I agree entirely with the noble Lady; she did. I think that perhaps I was doing her an injustice. Perhaps she made her view entirely clear, but I think it is equally true to say that that is not the official view of the Party opposite, in so far as one can discern an official view in this matter.


My Lords, the Labour Party is on record as being determined to abolish the earnings rule in respect of widows completely.


Yes, quite so; but, as I understand it, the noble Lady also wants to abolish the earnings rule in regard to retirement pensions, whereas the Labour Party has not, so to speak, caught up with her on that yet.


Is the noble Lord sure of that? Which pamphlet has he been reading?


I do not know all the latest editions, but I think I have the last edition of the pamphlet which has been issued giving their policy.

If I may now turn to another question which the noble Lady raised, she stressed very much the effect that the earnings rule has on the widowed mother's family. I think I should make one thing clear, because I was not quite certain that she gave due weight to this. Everything that a widowed mother who goes out to work has to pay for looking after her family whilst she is working can, of course, be deducted, provided that it is for a reasonable amount, from the earnings when considering what the deductions for earnings should be. So I do not think that the particular point she had in mind is all that important. The noble Lady said, if I understood her argument aright, that if a widowed mother goes out to work then she has to pay so much for someone to look after her children. What I am saying is that that amount is eligible to be taken into account when considering what the deductions should be under the earnings rule. The truth of the matter is, of course, that in this Bill we are providing improvements in the benefits for widowed mothers and their children which will add something like £5 million to the amount that they receive; whereas, if you were to abolish the earnings rule for widowed mothers, the total cost would be only £1½ million—and, of course, by far the greatest benefit would go to those widows who, although obviously they would be very glad to have the addition, do not need it to anything like the extent of those who will benefit under these particular provisions, those who are much worse off than they are.

The noble Lady said she thought that, because the earnings rules do not apply to industrial injuries and war widows' pensions, they should not apply, either, under the National Insurance Scheme. Again, I would say that the conditions there are quite different.


She is still a widow.


She is still a widow, but they are quite different schemes, and it is not reasonable, I think, to take a particular item from one scheme and say that it should apply to all three schemes alike. She also said, I think, that there were nine categories of widows. I am not exactly sure what she is thinking of, but certainly there are three different categories of widows under each of the three schemes.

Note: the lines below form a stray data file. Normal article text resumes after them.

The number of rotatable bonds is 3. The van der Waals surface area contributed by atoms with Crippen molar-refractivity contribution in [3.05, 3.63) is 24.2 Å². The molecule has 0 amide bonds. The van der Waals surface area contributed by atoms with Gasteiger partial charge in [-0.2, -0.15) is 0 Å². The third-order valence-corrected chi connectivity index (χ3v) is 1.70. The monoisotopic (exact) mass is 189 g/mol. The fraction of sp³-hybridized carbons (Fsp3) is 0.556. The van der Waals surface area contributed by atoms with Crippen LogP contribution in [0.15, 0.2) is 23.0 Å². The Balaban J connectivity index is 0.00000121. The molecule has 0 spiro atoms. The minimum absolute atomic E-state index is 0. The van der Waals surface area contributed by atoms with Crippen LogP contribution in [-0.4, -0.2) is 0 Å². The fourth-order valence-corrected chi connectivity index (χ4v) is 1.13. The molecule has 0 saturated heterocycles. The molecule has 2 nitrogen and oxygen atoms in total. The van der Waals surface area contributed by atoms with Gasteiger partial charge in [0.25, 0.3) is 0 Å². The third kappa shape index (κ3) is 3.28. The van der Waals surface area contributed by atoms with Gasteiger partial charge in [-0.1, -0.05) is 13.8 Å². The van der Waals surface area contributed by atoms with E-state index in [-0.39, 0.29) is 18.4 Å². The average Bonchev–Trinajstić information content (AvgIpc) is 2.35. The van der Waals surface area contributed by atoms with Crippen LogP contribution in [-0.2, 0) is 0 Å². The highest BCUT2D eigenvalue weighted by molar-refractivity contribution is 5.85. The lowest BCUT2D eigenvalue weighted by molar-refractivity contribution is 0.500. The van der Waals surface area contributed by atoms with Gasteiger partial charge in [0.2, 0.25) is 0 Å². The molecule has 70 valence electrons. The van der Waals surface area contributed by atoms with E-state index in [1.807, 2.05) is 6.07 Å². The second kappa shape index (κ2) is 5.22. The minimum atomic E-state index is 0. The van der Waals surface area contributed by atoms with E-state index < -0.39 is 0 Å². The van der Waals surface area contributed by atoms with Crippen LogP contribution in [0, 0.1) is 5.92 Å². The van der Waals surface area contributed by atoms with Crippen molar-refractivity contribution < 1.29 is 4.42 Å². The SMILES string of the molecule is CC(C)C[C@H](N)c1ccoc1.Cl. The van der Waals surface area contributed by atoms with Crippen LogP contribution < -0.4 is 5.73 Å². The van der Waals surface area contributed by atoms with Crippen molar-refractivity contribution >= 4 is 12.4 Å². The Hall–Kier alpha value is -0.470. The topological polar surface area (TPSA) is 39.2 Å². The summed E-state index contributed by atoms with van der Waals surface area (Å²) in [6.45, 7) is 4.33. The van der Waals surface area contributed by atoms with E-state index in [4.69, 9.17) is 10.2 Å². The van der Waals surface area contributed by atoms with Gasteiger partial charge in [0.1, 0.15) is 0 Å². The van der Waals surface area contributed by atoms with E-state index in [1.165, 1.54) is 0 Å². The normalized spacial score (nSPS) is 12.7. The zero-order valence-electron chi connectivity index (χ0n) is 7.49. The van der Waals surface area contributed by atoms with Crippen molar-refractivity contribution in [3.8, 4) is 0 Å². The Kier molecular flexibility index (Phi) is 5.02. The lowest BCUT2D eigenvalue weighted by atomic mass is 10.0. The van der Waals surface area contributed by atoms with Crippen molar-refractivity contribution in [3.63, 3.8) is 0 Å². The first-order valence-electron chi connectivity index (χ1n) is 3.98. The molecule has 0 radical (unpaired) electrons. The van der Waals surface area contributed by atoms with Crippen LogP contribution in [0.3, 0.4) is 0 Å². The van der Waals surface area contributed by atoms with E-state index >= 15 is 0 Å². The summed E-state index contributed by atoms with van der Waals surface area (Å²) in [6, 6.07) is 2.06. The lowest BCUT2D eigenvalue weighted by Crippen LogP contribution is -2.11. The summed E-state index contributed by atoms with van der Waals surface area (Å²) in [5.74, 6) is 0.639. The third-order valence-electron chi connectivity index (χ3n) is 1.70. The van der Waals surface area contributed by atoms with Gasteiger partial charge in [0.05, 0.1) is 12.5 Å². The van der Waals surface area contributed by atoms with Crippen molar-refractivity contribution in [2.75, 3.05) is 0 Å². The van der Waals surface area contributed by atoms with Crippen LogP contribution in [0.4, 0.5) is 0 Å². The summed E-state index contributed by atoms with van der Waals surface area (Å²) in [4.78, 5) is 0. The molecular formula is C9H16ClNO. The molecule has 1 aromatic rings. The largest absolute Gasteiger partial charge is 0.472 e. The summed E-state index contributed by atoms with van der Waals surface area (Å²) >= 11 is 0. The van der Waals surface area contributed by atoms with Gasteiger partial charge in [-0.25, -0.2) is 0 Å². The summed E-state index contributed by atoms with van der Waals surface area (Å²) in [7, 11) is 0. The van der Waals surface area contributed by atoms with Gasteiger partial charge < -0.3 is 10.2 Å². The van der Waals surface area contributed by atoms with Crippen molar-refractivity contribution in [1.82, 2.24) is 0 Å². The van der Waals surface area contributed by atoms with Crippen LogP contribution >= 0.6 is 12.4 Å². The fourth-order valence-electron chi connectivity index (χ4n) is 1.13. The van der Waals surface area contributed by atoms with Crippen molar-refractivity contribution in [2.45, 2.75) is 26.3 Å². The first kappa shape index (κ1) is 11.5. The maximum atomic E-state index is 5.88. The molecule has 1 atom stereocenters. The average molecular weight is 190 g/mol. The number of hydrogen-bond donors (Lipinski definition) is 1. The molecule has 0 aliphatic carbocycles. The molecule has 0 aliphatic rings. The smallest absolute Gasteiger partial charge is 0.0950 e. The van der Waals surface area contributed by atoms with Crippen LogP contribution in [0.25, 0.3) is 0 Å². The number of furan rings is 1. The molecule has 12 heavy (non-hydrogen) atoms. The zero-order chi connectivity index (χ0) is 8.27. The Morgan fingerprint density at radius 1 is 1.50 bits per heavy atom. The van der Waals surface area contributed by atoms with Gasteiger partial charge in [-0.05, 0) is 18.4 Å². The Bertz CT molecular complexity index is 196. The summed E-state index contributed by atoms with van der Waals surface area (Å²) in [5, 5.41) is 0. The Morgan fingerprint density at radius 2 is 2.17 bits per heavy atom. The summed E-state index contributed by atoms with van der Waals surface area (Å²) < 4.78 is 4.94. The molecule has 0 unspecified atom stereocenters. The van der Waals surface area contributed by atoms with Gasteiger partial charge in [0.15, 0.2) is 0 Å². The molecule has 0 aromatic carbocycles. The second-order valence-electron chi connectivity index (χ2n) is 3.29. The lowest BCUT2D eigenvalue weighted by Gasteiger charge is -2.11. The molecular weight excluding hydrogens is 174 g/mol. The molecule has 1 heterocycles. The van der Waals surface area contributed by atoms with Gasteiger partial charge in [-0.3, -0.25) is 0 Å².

That is right. Three threes are nine.


I was not certain whether she was implying that there were now nine different categories under the National Insurance Scheme. Of course, that is not so.

To deal with the interesting point raised by the noble Lord, Lord Silkin, I think the answer to him is that there was an alternative benefit available in the 1914–18 war, and those who elected to take the alternative benefit go on receiving it. It has not been increased at all; but I am told that it would not be increased so long as it is more than the current rates. But if it became less than the current rates, then I think that the beneficiary would be entitled to the current rates. But here again, as the noble Earl said earlier, I speak subject to correction, and I should like to go into the particular point further and write to him about it.

The noble Lord, Lord Stonham, said that 37s. 6d. was an amount which was, as he described it, "totally inadequate". Of course, these things are all relative. He thought that there should be different amounts at different ages. It is of course true that it is much easier for the widow to get out to work as her children get older, so perhaps to some extent it is a counterpoise to the fact that her children, as they get older, cost more. But, in any case, I think that it is perhaps worth reminding ourselves that the amount of 37s. 6d. for the first child compares with an amount of 10s. for the first child when this Government came into power and 7s. 6d. for the second and third children. So, if it is considered inadequate, we have certainly made great progress (I will put it that way) in the last twelve years.


It is certainly better, but the noble Lord will agree that, in giving the figures of 10s. and 7s. 6d., he omitted the family allowances for the second and subsequent children, whereas the 37s. 6d. in every case includes family allowances.


I think the comparison I have made there is the correct one. But, again, if I am wrong, I will let the noble Lord know.

The noble Lord then talked about widows under 50 who receive no pension and went on to speak about the "10s. widows". Perhaps I may remind your Lordships who these "10s. widows" are. When the 1946 Act came into effect on July 5, 1948, those widows who were ill, or who had children to look after, were able at once to get the new benefit of 26s., plus the children's allowances as they then were. At that time also there were many workers who were insured for a 10s. benefit to their widows in the event of their death. It would have been possible at that time—and let us face it: it would have saved a great deal of administrative trouble—for the Government to stop that benefit. I think they were right not to stop it. There was a contractual obligation; and that obligation continues. The widows and those who were widowed after 1948 get the 10s. benefit if they were married before July 5, 1948, and their husbands were insured under previous legislation.